"The review has not produced a single text like the Good Friday agreement. Instead, it has concentrated on building trust and confidence by means of a number of important steps forward rather than waiting for one giant leap that might never be made."—[Hansard, 22 November 1999; Vol. 339, c. 345.]
So, even two years ago we had a Secretary of State who made it clear that a gradual approach was the most likely solution to matters in hand, and I feel that we need to give ourselves the chance to enable that gradual process to move forward.
I hope that the tragic events of
Another point on which I take issue with the hon. Member for Grantham and Stamford is whether we have already had a substantial time—whether five years is a substantial time for decommissioning. Let us remember that we are dealing with an issue that, depending on how we define it, has existed for decades, for almost a century, or for several centuries—one's historical perspective will determine which time scale one chooses. In that context, five years is not a long time. If we look at where we started and where we are now, we realise that those five years have generated more progress than the previous 30 years. That is a reasonable ground on which to give ourselves the space to allow the process to carry on.
When one thinks about such things, it is always appropriate to ask, "What would I do if I were in the position of Secretary of State for Northern Ireland?" [Interruption.] I hear cheers of approval from the hon. Member for Grantham and Stamford. Clearly he is thinking of defecting, as others have recently done—the door is always open.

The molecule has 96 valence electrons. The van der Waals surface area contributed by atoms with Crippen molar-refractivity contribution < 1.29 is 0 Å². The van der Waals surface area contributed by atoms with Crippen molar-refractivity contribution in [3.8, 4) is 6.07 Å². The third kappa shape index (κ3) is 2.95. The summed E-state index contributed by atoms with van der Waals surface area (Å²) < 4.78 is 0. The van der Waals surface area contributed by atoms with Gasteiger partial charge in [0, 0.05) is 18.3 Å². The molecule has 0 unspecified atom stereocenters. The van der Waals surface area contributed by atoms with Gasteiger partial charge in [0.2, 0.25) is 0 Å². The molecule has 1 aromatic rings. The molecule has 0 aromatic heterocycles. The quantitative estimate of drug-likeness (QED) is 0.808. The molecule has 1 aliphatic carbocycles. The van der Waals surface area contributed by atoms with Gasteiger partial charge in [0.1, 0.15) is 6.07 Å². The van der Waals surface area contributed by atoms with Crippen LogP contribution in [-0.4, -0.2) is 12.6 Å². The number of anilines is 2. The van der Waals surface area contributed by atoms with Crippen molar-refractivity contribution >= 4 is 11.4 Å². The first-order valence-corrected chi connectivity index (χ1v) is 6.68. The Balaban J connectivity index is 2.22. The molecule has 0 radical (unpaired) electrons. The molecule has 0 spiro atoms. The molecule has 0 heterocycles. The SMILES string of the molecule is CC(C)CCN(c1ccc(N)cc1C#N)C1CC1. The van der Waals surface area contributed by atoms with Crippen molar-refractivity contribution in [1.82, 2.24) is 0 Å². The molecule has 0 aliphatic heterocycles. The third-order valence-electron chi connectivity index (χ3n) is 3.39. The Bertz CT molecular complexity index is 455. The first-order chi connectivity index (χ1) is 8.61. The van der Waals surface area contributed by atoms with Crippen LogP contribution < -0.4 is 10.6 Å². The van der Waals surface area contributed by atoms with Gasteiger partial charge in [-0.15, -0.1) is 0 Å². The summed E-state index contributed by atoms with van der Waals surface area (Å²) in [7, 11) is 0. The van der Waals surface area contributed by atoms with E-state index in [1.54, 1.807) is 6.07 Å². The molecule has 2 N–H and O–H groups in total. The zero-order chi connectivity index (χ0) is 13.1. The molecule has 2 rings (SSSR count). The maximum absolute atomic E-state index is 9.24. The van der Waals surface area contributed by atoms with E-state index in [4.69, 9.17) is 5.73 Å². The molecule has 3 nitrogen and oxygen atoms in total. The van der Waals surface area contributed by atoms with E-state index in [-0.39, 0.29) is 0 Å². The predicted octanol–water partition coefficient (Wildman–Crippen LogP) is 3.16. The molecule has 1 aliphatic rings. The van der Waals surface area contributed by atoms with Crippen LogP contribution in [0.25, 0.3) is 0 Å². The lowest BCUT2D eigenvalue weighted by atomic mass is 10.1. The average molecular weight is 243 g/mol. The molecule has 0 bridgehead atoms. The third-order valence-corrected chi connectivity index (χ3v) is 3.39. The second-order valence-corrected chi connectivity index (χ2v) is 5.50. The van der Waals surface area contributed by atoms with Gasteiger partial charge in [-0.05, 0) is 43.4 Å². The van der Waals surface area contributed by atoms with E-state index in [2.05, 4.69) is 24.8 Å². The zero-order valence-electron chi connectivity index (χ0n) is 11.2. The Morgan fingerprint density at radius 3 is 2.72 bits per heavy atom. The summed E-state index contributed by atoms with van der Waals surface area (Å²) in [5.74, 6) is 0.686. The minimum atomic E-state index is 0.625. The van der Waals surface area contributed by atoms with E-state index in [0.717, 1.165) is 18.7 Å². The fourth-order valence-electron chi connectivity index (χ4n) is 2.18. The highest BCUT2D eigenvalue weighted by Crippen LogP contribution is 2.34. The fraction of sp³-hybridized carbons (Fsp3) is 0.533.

All of us, if we were in that position, would unquestionably start with the idea of outcomes. We would not focus on process, but would try to be clear what we were trying to do in the job—and surely that is to secure the peace and to stabilise and normalise the lives of the ordinary people in Northern Ireland. If one concentrates on outcomes, the process is simply a tool, not an end in itself, and I believe that one would end up making pragmatic decisions along the way, not always with everyone's support.
The hon. Member for Grantham and Stamford talked about "subterranean goings on" at Weston Park. I share his suspicions, and I think, although I am not sure, that there probably have been some informal agreements—perhaps even some talk about extending the amnesty. However, even if those discussions did take place, if, ultimately, they stabilise Northern Ireland and make it a more peaceful place, surely it is the Government's responsibility to take those risks and make those decisions.
I remind Conservative Members that, to his great eternal credit, when John Major was Prime Minister he was negotiating with the IRA when it was not even on ceasefire. That was a much riskier and more dangerous thing to do in the political context, in terms of the potential for sending signals to terrorists that they could bomb and negotiate at the same time. We must not forget that that initiative, which I personally supported even at the time, was Conservative sponsored.
I am sure that the Committee is now clear about what the amendments are intended to do, and we all understand that this is simply a debate about timing—or rather, not even about timing as such, but about how many times we can come back and discuss whether to extend the 12-month amnesty period again. I would like to think that it will all be over by 2003 or 2005, but I am not confident enough about that to be sure that we do not need the leeway to come back again until 2007.
For those reasons, and although I respect others' right to differ—I also recognise the great pressures, to which I have already alluded, on Unionist and Democratic Unionist politicians in particular—I think that we have to bite the bullet and recognise that we have been here before, with two Governments of two different colours, and that every time we have made substantial breakthroughs, it has been because somebody on the Government Front Bench has taken a substantial risk.